Working capital constraints are a debilitating bottleneck for beyond-the-grid enterprises working to bring renewable energy solutions to people who lack reliable access to electricity.
The companies targeting this market are transforming what it means to address energy poverty, which currently afflicts 1.1 billion people globally. However, most lenders are yet to step up to the plate and provide debt financing.
A new service offered by the Development Credit Authority (DCA) of the United States Agency for International Development (USAID) may provide a remedy through supporting the mobilization of capital to these companies.
The DCA supports a number of sectors, including agriculture, education, health, and small businesses with loan guarantees to stimulate lending into developing sectors. When it comes to energy and beyond-the grid enterprises, a new specialized and branded facility aims to share downside risk in an effort to mitigate lender concerns about Africa’s up-and-coming clean tech energy markets.
The new loan guarantee service is budgeted at $75 million to support loans covering the entire value chain. The service will guarantee 50 percent of a loan’s principal to encourage lenders to increase the size and tenor of their investments to enterprises.
“DCA worked with Power Africa on this guarantee facility to help meet Power Africa's goal for new electric connections. The concept is that the guarantee will be a stepping stone for borrowers between grants or subsidized loans and more standard commercial financing, and will provide a number of examples of successful debt financing that can spur further lending in the sector," wrote the agency's press office.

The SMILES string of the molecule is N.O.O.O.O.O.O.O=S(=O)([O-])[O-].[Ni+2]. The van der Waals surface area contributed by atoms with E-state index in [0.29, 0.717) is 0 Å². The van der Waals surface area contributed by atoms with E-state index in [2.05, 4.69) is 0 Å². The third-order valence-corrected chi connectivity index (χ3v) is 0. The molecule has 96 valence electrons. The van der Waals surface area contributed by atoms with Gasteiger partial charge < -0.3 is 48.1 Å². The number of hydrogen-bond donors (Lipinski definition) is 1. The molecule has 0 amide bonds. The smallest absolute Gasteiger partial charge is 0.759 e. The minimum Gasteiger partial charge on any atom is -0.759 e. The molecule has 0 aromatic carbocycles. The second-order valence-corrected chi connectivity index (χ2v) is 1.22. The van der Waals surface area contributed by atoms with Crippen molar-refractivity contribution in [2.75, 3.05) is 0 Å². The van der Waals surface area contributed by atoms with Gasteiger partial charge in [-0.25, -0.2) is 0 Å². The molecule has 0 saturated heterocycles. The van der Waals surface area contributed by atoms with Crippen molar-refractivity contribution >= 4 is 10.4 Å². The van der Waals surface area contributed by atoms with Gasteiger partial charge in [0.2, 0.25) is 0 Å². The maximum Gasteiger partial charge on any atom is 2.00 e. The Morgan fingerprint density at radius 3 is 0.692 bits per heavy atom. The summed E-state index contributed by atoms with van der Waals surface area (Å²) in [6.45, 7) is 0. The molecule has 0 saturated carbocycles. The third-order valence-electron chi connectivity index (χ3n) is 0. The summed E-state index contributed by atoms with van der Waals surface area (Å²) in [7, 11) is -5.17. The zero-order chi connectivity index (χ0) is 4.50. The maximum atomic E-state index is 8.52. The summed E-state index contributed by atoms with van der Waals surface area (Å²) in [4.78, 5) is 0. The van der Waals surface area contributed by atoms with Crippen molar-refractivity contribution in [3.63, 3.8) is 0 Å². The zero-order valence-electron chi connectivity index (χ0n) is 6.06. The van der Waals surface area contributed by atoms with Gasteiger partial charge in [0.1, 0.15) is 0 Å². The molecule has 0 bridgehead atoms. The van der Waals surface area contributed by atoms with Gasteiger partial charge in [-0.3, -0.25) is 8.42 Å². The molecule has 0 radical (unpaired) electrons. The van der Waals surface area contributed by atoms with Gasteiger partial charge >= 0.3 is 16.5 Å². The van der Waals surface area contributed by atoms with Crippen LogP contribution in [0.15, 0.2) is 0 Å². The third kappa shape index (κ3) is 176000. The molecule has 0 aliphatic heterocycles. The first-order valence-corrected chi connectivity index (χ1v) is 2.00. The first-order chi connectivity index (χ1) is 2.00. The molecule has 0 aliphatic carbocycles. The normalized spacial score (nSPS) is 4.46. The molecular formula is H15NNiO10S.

The DCA loan guarantee is intended to reduce the perception of risk to the lender, ideally making it easier for beyond-the-grid enterprises to get loans.
In order to support this vision, DCA has selected a few pioneering lenders for the new facility. Lenders were selected based on knowledge of the sector, as well as an investment thesis that allows for taking higher, first-mover risk. These lenders include impact investors and a traditional bank in Africa.
The marquee backer is Ceniarth, a single family office with a focus on funding commercial energy access and agriculture projects.
"The conditions, size and term of our loans will vary depending on the stage of the organization, but our goal is always to help enterprises become more attractive to commercial-grade investors. We feel that we can best support this evolution by signing appropriately structured loan agreements that meet high levels of financial scrutiny and, if successfully serviced, which will provide borrowers with a credible track record for future lenders," said Mary Roach, the program manager at Ceniarth.
DCA and Ceniarth have taken an important step to activate greater lending in the industry. DCA’s attempts within energy access prior to this new service were complex and overall not tailored for the industry. This new service is designed to simplify the historically bureaucratic process.
The key to scaling up investment in the sector will be convincing other investors to follow Ceniarth and DCA’s lead. Family foundations like Packard have already demonstrated the power of lending directly in collaboration with other players in order to show how other foundations can follow.
This approach spreads risks across multiple balance sheets while leveraging foundation resources to reduce risks to commercial players that otherwise would not participate.
DCA requires more participating lenders to support a true market-based approach. But the agency and other players like Power Africa could be the catalytic agents the private sector needs in order to allow beyond-the-grid companies to scale their business models.